Q&A with David Bassanese, Chief Economist | BetaShares

Q&A with David Bassanese, Chief Economist

BY Sarah Hare | 13 July 2015
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We had an outstanding response to the Q&A part of our recent webinar – Greece’s plight: What it means for Australian Investors.

We didn’t have time to cover off all the questions during our session, so we’ve asked David to share more of his insight and give us his responses to the outstanding questions below:

Peter C asks: Is it necessary to tighten interest rates to curb inflation?

David Bassanese answers: Hi Peter, without being 100% sure which inflation you are referring to, I would say consumer price inflation is low in most corners of the world, especially in US, Europe and Japan. Australian core inflation is running at around 2.5% and could head lower given weak wage growth. So no, I don’t think interest rates should be raised to stop consumer price inflation. That said, interest rates are expected to be raised in the United States soon simply because the economy is doing OK and official interest rates at 0% is no longer appropriate. My view is that the RBA will cut interest rates again in Australia before year-end.

If you are referring to house price inflation – this is really only an issue in Australia, and no I do not think the problem is seriously broad based enough to see the RBA hiking rates – especially given the weak economy and likely upward pressure on the $A this would generate.


John R asks: Any comment on China?

David Bassanese answers: I had lots of comments regarding the China equity meltdown in the webinar, but regarding the economy I am still optimistic there will be no financial crisis. Chinese policy makers retain the will and capacity to keep the economy afloat, share and houses prices have traditionally moved in volatile cycles without much impact on the economy. That said, demand for Australian commodities is still moderating, which together with increased supply will keep iron ore prices under downside pressure.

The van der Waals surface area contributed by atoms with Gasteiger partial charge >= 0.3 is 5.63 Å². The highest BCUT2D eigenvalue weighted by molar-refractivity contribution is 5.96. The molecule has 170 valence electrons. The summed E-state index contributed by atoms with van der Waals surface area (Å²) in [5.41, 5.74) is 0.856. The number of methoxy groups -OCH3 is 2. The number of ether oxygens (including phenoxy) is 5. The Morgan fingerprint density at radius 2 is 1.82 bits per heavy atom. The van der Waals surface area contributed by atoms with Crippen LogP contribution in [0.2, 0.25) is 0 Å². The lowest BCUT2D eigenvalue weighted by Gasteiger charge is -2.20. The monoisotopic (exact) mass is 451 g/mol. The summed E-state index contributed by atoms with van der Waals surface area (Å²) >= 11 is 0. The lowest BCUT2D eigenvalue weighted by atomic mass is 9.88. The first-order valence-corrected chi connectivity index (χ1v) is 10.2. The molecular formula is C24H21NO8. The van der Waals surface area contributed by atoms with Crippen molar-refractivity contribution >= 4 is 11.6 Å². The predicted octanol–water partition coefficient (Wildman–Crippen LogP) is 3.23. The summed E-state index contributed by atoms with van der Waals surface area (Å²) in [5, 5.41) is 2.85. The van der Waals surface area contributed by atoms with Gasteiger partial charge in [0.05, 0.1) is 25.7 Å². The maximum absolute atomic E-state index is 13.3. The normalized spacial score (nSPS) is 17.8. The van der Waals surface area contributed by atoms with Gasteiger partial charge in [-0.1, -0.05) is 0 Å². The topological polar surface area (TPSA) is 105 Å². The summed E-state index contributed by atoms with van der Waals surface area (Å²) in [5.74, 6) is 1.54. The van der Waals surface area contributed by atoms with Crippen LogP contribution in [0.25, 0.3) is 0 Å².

Richard G asks: Is there something in the constitution that prohibits the Federal Government from investing in Bonds, and in particular Infrastructure Bonds?

David Bassanese answers: Not to my knowledge.  We’re not sure whether you are referring to the US or Australia. In relation to the US, the Fed has bought both private sector and Government bonds in recent years. The Fed is not technically supposed to fund budget deficits by money printing. This remains the case, noting that the recent quantitative easing or “QE” involved buying Treasuries from the private sector (i.e. banks), not directly from the Government.


David B asks: How do you consider the $AUD will vary against the GBP sterling?

David Bassanese answers: I think the $A still faces broad based weakness, including against the GBP.


Julie G asks: Does Russia have the capacity to bail out Greece? If so how would you envisage this would play out?

David Bassanese answers: Greece is really such a small country that Russia could probably help out.  But Russia’s finance’s – given weak oil prices – are not great either.  I doubt Greece would really seek out Russian help – as it would not be politically popular – but might do if things become desperate enough.  Russia might provide some financing if asked – at least once – if only to rile the US and Western Europe.

1 Comment

  1. Raimond  |  July 13, 2015

    I was 18 in 1972 having just commenced work with a firm of CA’s. I roughly remember the 30/20 rule in relation to super funds i.e 30% of the fund in government securities and 20% in govt bonds (??) . If the returns on these investments are realistic this would release funds into govt infrastructure spending at the same time helping the budget/economy. Your thoughts please. Regards Raimond

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